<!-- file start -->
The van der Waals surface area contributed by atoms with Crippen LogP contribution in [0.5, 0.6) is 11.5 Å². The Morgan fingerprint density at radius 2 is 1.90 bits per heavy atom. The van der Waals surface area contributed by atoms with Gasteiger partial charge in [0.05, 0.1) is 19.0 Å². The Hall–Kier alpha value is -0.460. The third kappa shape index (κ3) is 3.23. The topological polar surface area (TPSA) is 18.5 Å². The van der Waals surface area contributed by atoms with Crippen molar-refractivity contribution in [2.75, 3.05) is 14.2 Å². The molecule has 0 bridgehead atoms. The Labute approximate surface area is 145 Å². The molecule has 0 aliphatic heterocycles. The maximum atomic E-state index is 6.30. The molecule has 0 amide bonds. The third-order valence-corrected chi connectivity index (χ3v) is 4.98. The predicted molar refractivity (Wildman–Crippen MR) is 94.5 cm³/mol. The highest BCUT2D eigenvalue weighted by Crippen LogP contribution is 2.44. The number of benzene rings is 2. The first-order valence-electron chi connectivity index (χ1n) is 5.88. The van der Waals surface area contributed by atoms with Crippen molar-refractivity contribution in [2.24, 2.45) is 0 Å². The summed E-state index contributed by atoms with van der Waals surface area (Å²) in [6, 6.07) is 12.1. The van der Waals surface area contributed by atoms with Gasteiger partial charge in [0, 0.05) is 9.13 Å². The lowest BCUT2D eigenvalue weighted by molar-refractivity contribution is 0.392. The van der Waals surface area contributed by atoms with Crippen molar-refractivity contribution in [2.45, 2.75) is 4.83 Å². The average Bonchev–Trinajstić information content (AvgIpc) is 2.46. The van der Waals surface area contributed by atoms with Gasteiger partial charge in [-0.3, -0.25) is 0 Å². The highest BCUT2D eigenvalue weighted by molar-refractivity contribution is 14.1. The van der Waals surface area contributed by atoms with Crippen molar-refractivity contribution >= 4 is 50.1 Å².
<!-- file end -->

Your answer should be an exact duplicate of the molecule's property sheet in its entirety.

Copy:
The van der Waals surface area contributed by atoms with Crippen LogP contribution in [0.5, 0.6) is 11.5 Å². The Morgan fingerprint density at radius 2 is 1.90 bits per heavy atom. The van der Waals surface area contributed by atoms with Gasteiger partial charge in [0.05, 0.1) is 19.0 Å². The Hall–Kier alpha value is -0.460. The third kappa shape index (κ3) is 3.23. The topological polar surface area (TPSA) is 18.5 Å². The van der Waals surface area contributed by atoms with Crippen molar-refractivity contribution in [2.75, 3.05) is 14.2 Å². The molecule has 0 bridgehead atoms. The Labute approximate surface area is 145 Å². The molecule has 0 aliphatic heterocycles. The maximum atomic E-state index is 6.30. The molecule has 0 amide bonds. The third-order valence-corrected chi connectivity index (χ3v) is 4.98. The predicted molar refractivity (Wildman–Crippen MR) is 94.5 cm³/mol. The highest BCUT2D eigenvalue weighted by Crippen LogP contribution is 2.44. The number of benzene rings is 2. The first-order valence-electron chi connectivity index (χ1n) is 5.88. The van der Waals surface area contributed by atoms with Crippen molar-refractivity contribution in [2.24, 2.45) is 0 Å². The summed E-state index contributed by atoms with van der Waals surface area (Å²) in [6, 6.07) is 12.1. The van der Waals surface area contributed by atoms with Gasteiger partial charge in [0, 0.05) is 9.13 Å². The lowest BCUT2D eigenvalue weighted by molar-refractivity contribution is 0.392. The van der Waals surface area contributed by atoms with Crippen molar-refractivity contribution in [2.45, 2.75) is 4.83 Å². The average Bonchev–Trinajstić information content (AvgIpc) is 2.46. The van der Waals surface area contributed by atoms with Gasteiger partial charge in [-0.3, -0.25) is 0 Å². The highest BCUT2D eigenvalue weighted by molar-refractivity contribution is 14.1. The van der Waals surface area contributed by atoms with Crippen molar-refractivity contribution >= 4 is 50.1 Å².